“The hybrid flye-press combo really targets horizontal adduction at the top of the movement,” says Rusin. “This exercise goes against the belief that you have to do these really long moment-arm flyes,” that is, flyes where your elbows are almost fully extended. While some lifters think it helps them get a better stretch on the pecs in the bottom of the movement, that technique is dangerous for the elbows, and Rusin says it’s not necessary.

You can perform this hybrid move with dumbbells or cables, but Rusin prefers you use cables, because of the constant tension they provide. “With dumbbells, when the arms are in a vertical position, we lose our line of pull,” he says. That is, when your elbow and shoulder joints are stacked at the top of the movement, there’s no tension on the pecs—the weight is just resting on the joints. But when you use cables, the pulley system makes the weight continue to resist your muscles at every point in the range of motion, “and that keeps tension on the tissues through that portion of the movement.”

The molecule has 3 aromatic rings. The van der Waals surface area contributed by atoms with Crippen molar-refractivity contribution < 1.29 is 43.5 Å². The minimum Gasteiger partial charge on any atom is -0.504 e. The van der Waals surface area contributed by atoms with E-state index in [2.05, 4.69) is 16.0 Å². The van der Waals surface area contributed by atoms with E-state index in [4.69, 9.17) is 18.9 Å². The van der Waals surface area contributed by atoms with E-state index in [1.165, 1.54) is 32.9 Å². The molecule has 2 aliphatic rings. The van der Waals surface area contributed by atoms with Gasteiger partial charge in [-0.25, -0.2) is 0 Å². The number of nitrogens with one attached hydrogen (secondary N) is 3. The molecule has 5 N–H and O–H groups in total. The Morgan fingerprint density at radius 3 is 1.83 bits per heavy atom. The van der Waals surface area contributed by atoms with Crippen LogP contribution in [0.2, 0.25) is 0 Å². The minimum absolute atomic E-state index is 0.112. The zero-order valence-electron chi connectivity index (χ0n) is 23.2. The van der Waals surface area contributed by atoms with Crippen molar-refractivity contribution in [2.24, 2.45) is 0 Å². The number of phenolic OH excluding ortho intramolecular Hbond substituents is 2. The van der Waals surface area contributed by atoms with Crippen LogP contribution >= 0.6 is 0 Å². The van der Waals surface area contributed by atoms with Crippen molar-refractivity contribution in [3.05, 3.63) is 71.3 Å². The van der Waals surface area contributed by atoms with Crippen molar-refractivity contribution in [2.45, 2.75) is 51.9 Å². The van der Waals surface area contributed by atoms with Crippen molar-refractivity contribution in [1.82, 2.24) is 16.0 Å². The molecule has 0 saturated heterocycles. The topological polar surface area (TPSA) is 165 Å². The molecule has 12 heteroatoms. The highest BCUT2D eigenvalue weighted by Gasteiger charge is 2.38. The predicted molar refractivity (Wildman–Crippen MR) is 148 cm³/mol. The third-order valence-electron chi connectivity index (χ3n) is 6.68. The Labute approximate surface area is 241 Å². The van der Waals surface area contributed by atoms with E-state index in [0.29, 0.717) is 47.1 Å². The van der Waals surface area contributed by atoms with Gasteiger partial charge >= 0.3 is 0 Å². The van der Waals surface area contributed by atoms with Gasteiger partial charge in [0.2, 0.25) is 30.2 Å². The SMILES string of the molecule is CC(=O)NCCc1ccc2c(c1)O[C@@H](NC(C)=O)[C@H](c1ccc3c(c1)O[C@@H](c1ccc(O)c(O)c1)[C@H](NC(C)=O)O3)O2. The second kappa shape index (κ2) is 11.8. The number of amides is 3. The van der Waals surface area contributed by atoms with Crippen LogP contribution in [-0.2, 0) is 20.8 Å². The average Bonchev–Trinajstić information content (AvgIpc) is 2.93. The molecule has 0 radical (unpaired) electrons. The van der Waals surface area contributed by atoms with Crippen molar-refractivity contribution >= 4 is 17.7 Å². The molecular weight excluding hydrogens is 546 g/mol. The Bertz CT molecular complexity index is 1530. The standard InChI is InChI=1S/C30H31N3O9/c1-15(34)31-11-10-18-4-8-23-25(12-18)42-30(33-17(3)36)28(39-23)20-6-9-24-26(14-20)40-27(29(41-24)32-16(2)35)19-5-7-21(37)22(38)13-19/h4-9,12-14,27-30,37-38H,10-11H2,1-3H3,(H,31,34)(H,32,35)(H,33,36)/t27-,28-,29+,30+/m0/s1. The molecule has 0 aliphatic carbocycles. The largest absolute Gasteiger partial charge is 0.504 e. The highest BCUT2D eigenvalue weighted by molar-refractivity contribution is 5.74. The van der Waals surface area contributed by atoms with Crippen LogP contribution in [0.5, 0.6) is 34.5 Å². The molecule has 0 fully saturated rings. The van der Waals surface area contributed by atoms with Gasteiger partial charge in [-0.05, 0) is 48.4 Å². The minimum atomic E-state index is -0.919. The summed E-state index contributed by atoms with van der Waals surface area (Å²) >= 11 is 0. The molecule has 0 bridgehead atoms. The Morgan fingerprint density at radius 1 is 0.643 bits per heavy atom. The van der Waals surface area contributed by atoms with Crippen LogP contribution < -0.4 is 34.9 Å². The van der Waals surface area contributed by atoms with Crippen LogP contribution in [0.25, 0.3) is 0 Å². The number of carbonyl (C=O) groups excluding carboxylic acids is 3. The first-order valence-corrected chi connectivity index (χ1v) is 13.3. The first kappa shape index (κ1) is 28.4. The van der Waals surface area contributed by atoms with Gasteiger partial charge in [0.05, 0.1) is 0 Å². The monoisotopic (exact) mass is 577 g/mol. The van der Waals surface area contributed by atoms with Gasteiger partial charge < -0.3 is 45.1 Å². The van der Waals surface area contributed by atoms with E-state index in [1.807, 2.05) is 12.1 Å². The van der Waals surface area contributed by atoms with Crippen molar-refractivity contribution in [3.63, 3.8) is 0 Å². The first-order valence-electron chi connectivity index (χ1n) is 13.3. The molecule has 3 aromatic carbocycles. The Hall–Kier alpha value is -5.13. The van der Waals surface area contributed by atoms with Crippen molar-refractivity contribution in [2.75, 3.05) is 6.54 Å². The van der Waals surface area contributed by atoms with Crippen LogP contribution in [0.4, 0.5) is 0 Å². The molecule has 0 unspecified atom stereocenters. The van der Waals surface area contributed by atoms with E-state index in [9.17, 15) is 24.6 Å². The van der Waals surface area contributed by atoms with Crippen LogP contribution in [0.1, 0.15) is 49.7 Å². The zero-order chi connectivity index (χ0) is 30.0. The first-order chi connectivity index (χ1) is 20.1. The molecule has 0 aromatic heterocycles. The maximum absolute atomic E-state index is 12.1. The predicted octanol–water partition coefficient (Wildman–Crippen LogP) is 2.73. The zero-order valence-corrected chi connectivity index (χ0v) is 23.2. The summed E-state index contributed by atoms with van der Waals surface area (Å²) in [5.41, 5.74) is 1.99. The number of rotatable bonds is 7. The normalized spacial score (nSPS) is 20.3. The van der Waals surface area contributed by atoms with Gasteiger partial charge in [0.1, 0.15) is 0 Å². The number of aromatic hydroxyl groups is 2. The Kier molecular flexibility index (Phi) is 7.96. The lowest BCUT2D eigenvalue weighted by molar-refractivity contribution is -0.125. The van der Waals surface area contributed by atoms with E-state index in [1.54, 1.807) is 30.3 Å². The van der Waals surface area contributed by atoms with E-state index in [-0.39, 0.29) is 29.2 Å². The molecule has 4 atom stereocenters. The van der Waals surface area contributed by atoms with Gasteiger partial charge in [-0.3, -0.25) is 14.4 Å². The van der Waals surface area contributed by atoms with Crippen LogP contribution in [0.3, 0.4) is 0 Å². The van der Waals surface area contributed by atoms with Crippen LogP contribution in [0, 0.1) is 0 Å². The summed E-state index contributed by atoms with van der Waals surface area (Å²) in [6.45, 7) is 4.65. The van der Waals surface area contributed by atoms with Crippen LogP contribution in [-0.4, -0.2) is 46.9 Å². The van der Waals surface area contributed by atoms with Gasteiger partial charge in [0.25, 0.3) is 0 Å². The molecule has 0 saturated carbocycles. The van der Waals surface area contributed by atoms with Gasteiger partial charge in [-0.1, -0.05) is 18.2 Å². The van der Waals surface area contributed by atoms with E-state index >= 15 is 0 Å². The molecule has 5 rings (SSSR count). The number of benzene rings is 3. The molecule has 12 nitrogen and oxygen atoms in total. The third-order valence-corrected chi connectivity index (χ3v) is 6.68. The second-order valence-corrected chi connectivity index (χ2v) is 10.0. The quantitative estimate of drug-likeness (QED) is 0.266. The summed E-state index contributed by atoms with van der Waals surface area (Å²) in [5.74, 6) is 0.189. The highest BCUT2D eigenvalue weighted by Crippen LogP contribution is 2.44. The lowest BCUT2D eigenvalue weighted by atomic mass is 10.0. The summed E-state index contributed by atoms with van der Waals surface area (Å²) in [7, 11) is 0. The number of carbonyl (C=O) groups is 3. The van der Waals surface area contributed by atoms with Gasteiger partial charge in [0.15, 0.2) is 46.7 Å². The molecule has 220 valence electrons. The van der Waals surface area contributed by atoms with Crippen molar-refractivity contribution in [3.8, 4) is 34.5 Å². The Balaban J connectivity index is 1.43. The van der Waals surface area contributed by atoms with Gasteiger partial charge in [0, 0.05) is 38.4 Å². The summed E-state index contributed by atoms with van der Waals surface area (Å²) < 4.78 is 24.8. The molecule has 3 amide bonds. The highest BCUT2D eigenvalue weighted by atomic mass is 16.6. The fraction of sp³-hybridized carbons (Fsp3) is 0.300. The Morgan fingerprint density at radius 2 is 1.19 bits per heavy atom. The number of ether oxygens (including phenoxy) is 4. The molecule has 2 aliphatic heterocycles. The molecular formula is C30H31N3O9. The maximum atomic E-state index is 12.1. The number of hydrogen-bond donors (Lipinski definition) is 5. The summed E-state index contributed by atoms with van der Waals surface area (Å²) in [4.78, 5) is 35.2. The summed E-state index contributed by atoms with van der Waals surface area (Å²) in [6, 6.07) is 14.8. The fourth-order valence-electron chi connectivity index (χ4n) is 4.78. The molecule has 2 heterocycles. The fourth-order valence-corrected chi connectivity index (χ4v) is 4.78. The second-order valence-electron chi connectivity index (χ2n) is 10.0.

Note: The hybrid flye-press combo is NOT a standing cable crossover. Rusin wants it performed lying on either a flat bench or with a slight incline (the incline will emphasize those clavicular head fibers more, and therefore give you a better inner, upper-chest hit). “With standing flyes, people tend to compensate too much,” he says. “They increase upper back involvement, and they use the hips, when they should be concentrating on contracting the pecs to get the most out of them.”

How To Do the Hybrid Flye-Press Combo

Step 1. Set an adjustable bench at a slight incline (15–30 degrees), equidistant between two cable columns. Attach single-grip/stirrup handles to the pulleys at the lowest positions.

Step 2. Grasp both handles and lie back on the bench. Your elbows should be bent about 90 degrees. The pulleys should be in line with your shoulders so that the cables run more or less perpendicular to the weight stacks; if this isn’t the case, scoot the bench either forward or backward. If you like, rest your feet on the bench, which will add an element of instability to the exercise.